28 February 2007
27 February 2007
21 February 1945. Bismarck Sea (CVE 95) is sunk by kamikaze attack off Iwo Jima. In the same action, USS Saratoga (CV-3) was removed from action for what would be the remainder of the war and USS Enterprise suffered significant damage.
April-May 1945. Kamikazes are extracting a heavy price during the invasion of Okinawa. On the 16th of April, a massed-wave of 350 kamikazes hit the fleet; 20 alone attacked the destroyer USS Laffey and the heavy carrier, Franklin was severely damaged – only by the heroic efforts of her crew was the Franklin able to remain afloat, but the ship would be out of action for a long time. On subsequent days Enterprise suffered more damage, along with Hancock, Bunker Hill, Intrepid and a number of picket destroyers. As the run-up to the invasion of the Japanese homelands approached, leaders in theater and back in Washington were growing increasingly concerned over the threat kamikazes were presenting and what it portended for DOWNFALL. On the West Coast, USS Ranger was preparing to embark an airwing with several innovations, including the first operational TBM-3Ws in order to provide an organic AEW capability.
As revolutionary as the TBM-3Ws were though, there were limitations to their capabilities. Chief amongst these was the fact that the -3W was not much more than an airborne radar antenna, relaying data back to the ship where targets were plotted and interceptors dispatched. Having that capability in an airborne platform would reduce time delays and reliance on what could be a problematic video link. In 1944, BuAer began examining candidates for this capability and narrowed the list down to three candidates – the B-24, C-54 and B-17. All were in production and available in sufficient numbers for use as a land-based platform.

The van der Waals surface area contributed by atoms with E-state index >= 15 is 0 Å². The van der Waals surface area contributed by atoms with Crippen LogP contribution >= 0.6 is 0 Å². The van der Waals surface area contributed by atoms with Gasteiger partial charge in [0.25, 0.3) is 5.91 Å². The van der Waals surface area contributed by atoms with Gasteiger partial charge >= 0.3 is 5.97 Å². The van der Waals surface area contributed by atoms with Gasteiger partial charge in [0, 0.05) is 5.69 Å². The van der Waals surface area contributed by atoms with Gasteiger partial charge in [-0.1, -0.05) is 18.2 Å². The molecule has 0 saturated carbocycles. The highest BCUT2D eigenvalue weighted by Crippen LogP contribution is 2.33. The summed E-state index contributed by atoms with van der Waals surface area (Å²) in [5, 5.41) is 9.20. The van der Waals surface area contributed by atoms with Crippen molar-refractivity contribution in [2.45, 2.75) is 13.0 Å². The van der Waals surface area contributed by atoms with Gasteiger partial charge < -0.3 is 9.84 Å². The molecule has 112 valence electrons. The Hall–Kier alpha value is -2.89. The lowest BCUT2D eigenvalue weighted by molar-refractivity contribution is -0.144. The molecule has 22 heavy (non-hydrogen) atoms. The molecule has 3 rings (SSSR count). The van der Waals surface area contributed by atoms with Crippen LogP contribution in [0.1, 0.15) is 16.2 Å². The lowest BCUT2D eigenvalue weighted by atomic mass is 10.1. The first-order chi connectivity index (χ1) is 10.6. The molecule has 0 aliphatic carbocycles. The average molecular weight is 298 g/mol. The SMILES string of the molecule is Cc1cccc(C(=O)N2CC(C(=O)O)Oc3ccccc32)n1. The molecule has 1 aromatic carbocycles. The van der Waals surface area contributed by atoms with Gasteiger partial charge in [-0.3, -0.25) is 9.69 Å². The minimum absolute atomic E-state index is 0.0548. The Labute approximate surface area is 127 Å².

Because the plan was to use the same configuration as the TBM-3W (to save development time), the B-24 was the first eliminated from consideration because of its high-mounted wing and low ground clearance. The C-54 was considered a strong possibility because of the space its fuselage offered as a cargo aircraft along with a faster cruise speed than the B-17, but with the projected area of operations being a combat zone, the battle proven B-17 was the platform of choice.
With two distinct branches – Cadillac I for the carrier-based AEW and Cadillac II for the shore-based variant, the Navy pressed ahead with the procurement of PB-1s (Navy designation for the B-17). Beginning with twenty license-built Douglas B-17s (1), originally planned for the Army Air Force, the PB-1s were sent to the Naval Aircraft Modification Unit, located at Johnsville, PA (2). There the conversion to the AEW variant would take place. The modifications began in late 1945 with the first operations in February 1946 (3). PB-1Ws were configured to one of two versions – a CIC version and a reconnaissance version. Both versions had an AN/APS-20 radar mounted in the sealed off bomb bay with the TBM-3Ws dome. The CIC version added installation of a CIC aft of the bomb bay that had three ground-stabilized radar consoles with 12 –inch displays, a vertical plotting and other status boards and communications and radio/navigation equipment (VHF/HF/LF comms, IFF, DF equipment, LORAN). The reconnaissance version was long-range replica of the TBM-3W with just two radar consoles. The cockpit saw a reconfigured instrument panel that provided dual sets of flight instruments and improved lighting. Early PB-1s also retained much of their original armament, though the top and chin turrets were disabled or removed. Provisions were made for carrying two x 300-gal drop tanks for ferry flights. The early PB-1Ws were left in a natural finish as it was thought this would help their range without the added weight of paint. As the aircraft went back through re-work they would be painted in the now-familiar dark-blue paint scheme.